Outlook 
For several versions of Outlook the program has had rules and folders. 
Rules allow one to say something like this - when xx person sends me an email, move it to the xx folder.  Rules can do far more than that, but that is basically what I was doing.  So for example, I get emails from LittleEnoughNews yahoogroup and I them go straight to a folder titled: LEN.
Folders are similar to what the computer has.  One can have folders, sub-folders, etc.

MailDroid - Android App
When I started using my smartphone for more and more things including reading emails, I searched for an app that could do something like what Outlook was doing. MailDroid was it.  I am not saying that there isn't any others out there, just that of all the ones I tried this is the one that worked for me.
MailDroid allows me to have the folders and rules that I was accustomed to with Outlook. This worked for me except for when my phone received the email and then I also downloaded in Outlook on my computer. This was a minor problem, that I dealt with my deleting in a particular folder after downloading to computer. So I was syncing those folders manually.  Note that I am using my ISP for my email provider so I could go on there as well but rarely did.

Very recently, my son gave me his old laptop (not very old as it was just bought early last year.)  I had been using Office 2010 on my netbook but knew I had available a deal I could purchase Office 2013 so I upgraded.

Outlook 2013
Switching to Outlook 2013 was not in any way difficult.  It is very similar to 2010.  But there is one difference and that is that 2013 requires that email use IMAP versus POP.  I am not going to explain that other than to say it is just a different format and I believe security protocol. My email provider comcast allows use of either pop or imap.  What I have learned though is that I love using imap format.
IMAP
IMAP allows one to subscribe to folders at the provider level and also it allows one to be synced easily across multiple devices.  This is a huge improvement for me resolving that one minor problem I had.

Setting up Outlook 2013, I had to load the accts new.  Although one mistake I made because I wanted to retain my old info (emails) was to set the accts up first and then copy over my old data.  I should have done the data copying over first.  But I resolved that by deleting the accts and copying the data, then adding the accts.  Outlook 2013 also does give an easy way to import that data.  I won't cover that here as you can google importing Outlook data into 2013.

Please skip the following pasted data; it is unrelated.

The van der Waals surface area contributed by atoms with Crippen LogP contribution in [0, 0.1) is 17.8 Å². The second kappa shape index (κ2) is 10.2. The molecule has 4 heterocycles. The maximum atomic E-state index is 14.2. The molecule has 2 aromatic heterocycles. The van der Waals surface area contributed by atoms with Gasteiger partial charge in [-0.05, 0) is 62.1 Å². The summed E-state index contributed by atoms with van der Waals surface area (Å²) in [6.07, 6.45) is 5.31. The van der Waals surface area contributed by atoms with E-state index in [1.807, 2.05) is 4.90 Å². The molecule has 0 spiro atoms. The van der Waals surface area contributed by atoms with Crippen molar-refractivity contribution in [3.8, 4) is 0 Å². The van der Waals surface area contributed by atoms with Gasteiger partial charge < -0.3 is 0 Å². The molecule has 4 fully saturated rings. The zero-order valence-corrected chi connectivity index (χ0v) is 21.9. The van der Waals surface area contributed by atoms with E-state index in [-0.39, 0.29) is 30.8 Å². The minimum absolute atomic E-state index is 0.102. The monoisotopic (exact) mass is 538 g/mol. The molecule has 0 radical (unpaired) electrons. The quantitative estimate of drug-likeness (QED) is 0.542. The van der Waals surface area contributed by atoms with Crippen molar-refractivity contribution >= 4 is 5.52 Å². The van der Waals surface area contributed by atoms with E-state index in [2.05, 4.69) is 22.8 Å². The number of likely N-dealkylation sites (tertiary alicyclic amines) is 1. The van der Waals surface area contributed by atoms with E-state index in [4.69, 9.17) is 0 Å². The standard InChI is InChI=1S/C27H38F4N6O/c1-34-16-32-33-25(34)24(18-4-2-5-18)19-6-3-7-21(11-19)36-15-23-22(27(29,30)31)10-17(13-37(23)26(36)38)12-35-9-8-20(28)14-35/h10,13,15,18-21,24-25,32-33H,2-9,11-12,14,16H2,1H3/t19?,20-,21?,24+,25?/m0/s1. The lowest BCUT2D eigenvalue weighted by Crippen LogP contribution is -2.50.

Outlook 2013 requires IMAP so I had no choice.  Not that I cared really.  But now I know the advantage, well I am glad I had to.  

One change I did because of the syncing that occurs across all devices is to switch from using rules in Outlook or in Maildroid to using them at the email provider level - Comcast.
Comcast calls them filters.  These filters allow one to do the same as rules - move emails from a person or group or with subject line or topic to a folder I specify, for example.
Then in Outlook and in MailDroid, I just had to choose which folders I was subscribing to. IMAP is working automatically to keep the folders up to date with either deletes or new emails.
Another benefit is that now I can see sent email across all my devices.  Before I was just seeing what I sent from that device.  I didn't like the cumbersome way of cc myself which is one work around.
I can also see mail I have stored in other folders that I couldn't see before.  All the mail I have saved over several years on my netbook that imported to the new laptop I can now see on Comcast server and on my phone if I allow it to retrieve them.  My phone is set to retrieve more recent items to save space.
Yesterday's post about delete it or move is very applicable to this idea of syncing across multiple devices.  Much easier to manage if not wading through a bunch of already read emails.

One note about MailDroid - in order to switch to IMAP, I did have to delete the accounts and then reconnect (add) and set up manually.  However my ISP email provider does have a how to page with the info needed so it was very easy to do this.
I didn't have to save anything as when I added the accts back, the history of sent mail for example was still there. This may or may not be true in another program.  I just happen to have saved my data (exported data) from Outlook 2010 so I didn't notice when I started in 2013. Granted this switch was on a different device, so unlikely to have the old data available unless I had done the export and then import.  That is unless I had switched to IMAP while still on 2010.